Multiplexes: Binging on advertising

Apart from leveraging blockbusters, cinemas are turning to brand tie-ups and activations to boost revenue this holiday season.

Advertisers understand that and take advantage of it,” says Siddharth Bhardwaj, CMO, UFO Moviez.

The holiday season could end on a high note for theatres, if the movies outlook is anything to go by. A robust line-up of films such as the Rajinikanth, Akshay Kumar-starrer 2.0 and Shahrukh Khan’s Zero is expected to bolster cinema advertising this fiscal. “The second half of 2018 is better, with blockbusters coming in. Since it is the holiday period, the frequency of visits is higher, and occupancy is better. Advertisers understand that and take advantage of it,” says Siddharth Bhardwaj, CMO, UFO Moviez.
Cinema chains, then, are looking beyond just the blockbusters to earn revenue.

Making hay PVR Cinemas, which has raised its advertising income guidance by 15% for the entire fiscal, believes it will be able to garner enough growth in the third quarter. “There is always a boom in this quarter. This year is no exception,” says Gautam Dutta, its CEO.
Advertiser interest has evidently peaked. Unlike the stipulated 19 minutes of advertising time per auditorium during a movie run, PVR says the demand rose to 50 minutes in the first week of Thugs of Hindostan.

For INOX, the October-December quarter is crucial for business. “Advertising revenue is directly proportional to the number of eyeballs you garner which increases significantly during the holiday season,” says Anand Vishal, VP – sales, INOX.
Meanwhile, UFO Moviez is looking at 15-20 weeks of premium pricing. “Four years back, festive and normal days were priced similarly. Today, premium pricing to us as a network is available for five to six weeks in a year,” says Bhardwaj. With all major releases timed around the long weekend or festive season, brands are looking to book slots weeks in advance, he adds.
Beyond on-screen ads

“We make money by charging a premium for a blockbuster or a mega blockbuster. It could be at a 300% premium too,” says PVR’s Dutta. The average rate for advertising at PVR Delhi could be as low as Rs 30,000 a week to Rs 2.5 lakh a week, for the entire cinema with a capacity of 1,100-1,200 seats.
However, multiplexes are not limiting themselves to premium pricing; they are also exploring strategic brand tie-ups. PVR, for example, discourages brands that only play on-screen ads and instead offers to work on a more sustainable model. INOX, meanwhile, is focussing on experiential marketing while limiting airtime to 15-20 minutes.

For multiplexes, in-cinema advertising is among the fastest growing revenue streams, with a gross profit of 90%, according to KPMG. In fact, in-cinema advertising generated revenue of `950 crore in FY18, and is expected to grow at a CAGR of 13-15% over the next five years. Last year, 13% of PVR’s revenue came from advertising and the multiplex chain expects to maintain it. “We generate high advertising revenue per seat, approximatelyRs 40-45 worth of ad revenue per admission,” says Dutta.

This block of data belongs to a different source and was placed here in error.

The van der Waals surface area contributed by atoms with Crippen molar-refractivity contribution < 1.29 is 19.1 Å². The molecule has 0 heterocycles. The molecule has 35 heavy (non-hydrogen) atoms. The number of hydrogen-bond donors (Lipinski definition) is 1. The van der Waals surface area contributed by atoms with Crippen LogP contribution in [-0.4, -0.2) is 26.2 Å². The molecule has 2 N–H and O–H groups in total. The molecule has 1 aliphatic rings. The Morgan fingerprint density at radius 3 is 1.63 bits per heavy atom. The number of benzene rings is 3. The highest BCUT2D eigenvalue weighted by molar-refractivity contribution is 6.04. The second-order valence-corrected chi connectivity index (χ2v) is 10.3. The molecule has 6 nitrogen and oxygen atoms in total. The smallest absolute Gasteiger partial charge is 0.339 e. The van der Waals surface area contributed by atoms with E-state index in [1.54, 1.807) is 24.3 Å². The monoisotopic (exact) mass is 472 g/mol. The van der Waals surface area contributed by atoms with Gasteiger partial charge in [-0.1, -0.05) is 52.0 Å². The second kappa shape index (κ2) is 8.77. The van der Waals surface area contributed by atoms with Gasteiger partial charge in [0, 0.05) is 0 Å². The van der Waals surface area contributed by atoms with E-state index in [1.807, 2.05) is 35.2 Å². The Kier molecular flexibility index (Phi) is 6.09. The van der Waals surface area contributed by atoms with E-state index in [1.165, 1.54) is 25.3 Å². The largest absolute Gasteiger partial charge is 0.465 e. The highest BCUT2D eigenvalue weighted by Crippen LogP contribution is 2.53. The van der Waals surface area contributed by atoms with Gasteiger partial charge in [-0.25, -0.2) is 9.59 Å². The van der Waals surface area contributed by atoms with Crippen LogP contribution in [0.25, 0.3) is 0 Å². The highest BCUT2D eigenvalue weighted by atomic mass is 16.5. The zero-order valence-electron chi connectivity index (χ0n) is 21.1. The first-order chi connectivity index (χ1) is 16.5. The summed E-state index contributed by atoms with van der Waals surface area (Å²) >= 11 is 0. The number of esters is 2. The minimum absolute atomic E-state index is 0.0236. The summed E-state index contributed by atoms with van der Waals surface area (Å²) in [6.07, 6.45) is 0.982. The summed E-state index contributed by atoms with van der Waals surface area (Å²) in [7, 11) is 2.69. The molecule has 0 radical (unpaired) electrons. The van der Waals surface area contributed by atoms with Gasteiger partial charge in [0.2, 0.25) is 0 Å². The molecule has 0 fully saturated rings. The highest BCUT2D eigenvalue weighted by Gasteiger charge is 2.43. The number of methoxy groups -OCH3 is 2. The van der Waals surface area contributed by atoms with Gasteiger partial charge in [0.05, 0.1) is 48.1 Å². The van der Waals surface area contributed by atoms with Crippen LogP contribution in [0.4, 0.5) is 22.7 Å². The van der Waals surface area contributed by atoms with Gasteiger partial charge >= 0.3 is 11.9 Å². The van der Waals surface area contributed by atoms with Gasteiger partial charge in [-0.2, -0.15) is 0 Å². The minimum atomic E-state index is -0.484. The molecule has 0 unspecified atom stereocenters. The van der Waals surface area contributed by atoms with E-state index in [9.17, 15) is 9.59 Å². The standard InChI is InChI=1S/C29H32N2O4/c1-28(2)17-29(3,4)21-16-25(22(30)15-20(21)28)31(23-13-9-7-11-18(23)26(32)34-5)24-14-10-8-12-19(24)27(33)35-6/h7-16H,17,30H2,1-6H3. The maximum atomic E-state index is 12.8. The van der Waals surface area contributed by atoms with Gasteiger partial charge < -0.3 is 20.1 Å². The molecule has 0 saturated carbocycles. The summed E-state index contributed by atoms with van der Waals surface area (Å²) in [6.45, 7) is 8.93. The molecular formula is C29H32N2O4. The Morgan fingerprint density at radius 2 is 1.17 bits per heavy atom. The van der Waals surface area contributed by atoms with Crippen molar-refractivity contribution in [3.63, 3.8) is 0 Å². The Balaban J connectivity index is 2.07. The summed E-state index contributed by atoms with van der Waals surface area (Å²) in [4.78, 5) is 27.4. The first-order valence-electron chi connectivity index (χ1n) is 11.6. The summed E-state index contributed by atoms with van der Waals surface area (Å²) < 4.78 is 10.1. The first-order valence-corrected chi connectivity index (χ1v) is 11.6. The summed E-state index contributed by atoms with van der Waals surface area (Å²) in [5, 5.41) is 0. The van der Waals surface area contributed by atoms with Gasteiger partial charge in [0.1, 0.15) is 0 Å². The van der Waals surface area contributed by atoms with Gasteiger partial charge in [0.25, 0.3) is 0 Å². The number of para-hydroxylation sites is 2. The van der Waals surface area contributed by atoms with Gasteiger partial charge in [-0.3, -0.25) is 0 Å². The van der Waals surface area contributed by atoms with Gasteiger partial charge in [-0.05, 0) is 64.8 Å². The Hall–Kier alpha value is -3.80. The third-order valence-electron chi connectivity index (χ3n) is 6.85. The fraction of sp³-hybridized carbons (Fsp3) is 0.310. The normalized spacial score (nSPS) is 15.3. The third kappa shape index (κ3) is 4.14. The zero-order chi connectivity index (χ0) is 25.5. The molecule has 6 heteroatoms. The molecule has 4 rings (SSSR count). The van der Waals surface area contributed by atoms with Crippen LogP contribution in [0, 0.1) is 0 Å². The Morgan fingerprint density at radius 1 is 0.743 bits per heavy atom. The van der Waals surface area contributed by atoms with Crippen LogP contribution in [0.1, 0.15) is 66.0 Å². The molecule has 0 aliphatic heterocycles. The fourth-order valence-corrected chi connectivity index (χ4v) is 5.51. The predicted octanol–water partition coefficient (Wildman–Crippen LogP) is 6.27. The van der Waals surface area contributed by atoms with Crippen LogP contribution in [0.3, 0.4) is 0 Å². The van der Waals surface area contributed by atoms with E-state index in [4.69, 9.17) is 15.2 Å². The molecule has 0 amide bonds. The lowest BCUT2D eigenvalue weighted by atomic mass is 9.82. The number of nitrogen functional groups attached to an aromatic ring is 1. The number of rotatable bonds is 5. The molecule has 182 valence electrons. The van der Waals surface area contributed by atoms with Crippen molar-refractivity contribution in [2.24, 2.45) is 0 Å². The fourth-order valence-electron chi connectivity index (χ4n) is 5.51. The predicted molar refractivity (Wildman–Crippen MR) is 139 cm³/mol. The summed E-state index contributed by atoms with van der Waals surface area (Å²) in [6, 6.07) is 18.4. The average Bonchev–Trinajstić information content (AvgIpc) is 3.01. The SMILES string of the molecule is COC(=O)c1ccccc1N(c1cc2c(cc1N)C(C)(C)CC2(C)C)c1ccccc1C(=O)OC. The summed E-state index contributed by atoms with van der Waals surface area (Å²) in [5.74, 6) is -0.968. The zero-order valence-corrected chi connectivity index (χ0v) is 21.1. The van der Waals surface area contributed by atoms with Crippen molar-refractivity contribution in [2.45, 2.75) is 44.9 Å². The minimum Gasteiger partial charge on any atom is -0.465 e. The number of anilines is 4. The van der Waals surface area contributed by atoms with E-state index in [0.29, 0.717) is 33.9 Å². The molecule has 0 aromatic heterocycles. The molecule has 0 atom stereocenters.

Interestingly, with the limitations of on-screen advertising (20-30 minutes per show), growth is expected to come from experiential marketing.

To boost advertising income, PVR is looking at sponsorships, brand alliances and long-terms deals. For instance, it has a partnership with Rajnigandha for PVR Gold Class cinemas and Kotak Mahindra Bank for IMAX. Apart from these, it is focussing on 360-degree experiences such as music launches, star visits and foyer advertising, including tie-ups with Amazon and Netflix.

At INOX, advertising revenue would be around 12-13% of ticket sales. This includes on-screen advertising (airtime), activation at the foyer, digital displays and sampling. Vishal of INOX says while the quality of ads has improved, advertisers now also want brand connection at the lobby level; they want to engage customers with the video wall, touch screen panel, etc. For instance, instead of airing an ad on screen, Asian Paints used the ceiling of one of INOX’s Mumbai theatres to put its message across.
Investing in premium properties, such as PVR Gold Class and INOX Insignia, has helped these chains earn higher ad revenue. Furthermore, INOX has built a tool with which advertisers can track the ad in real time. This is important given that cinema advertising attracts only 1-2% of total ad spends and only 20% of TV advertisers are on the platform. “Cinema ownership is highly fragmented. Advertisers are still discovering cinema. And as they reap benefits, they will expand beyond blockbusters,” says Bhardwaj.

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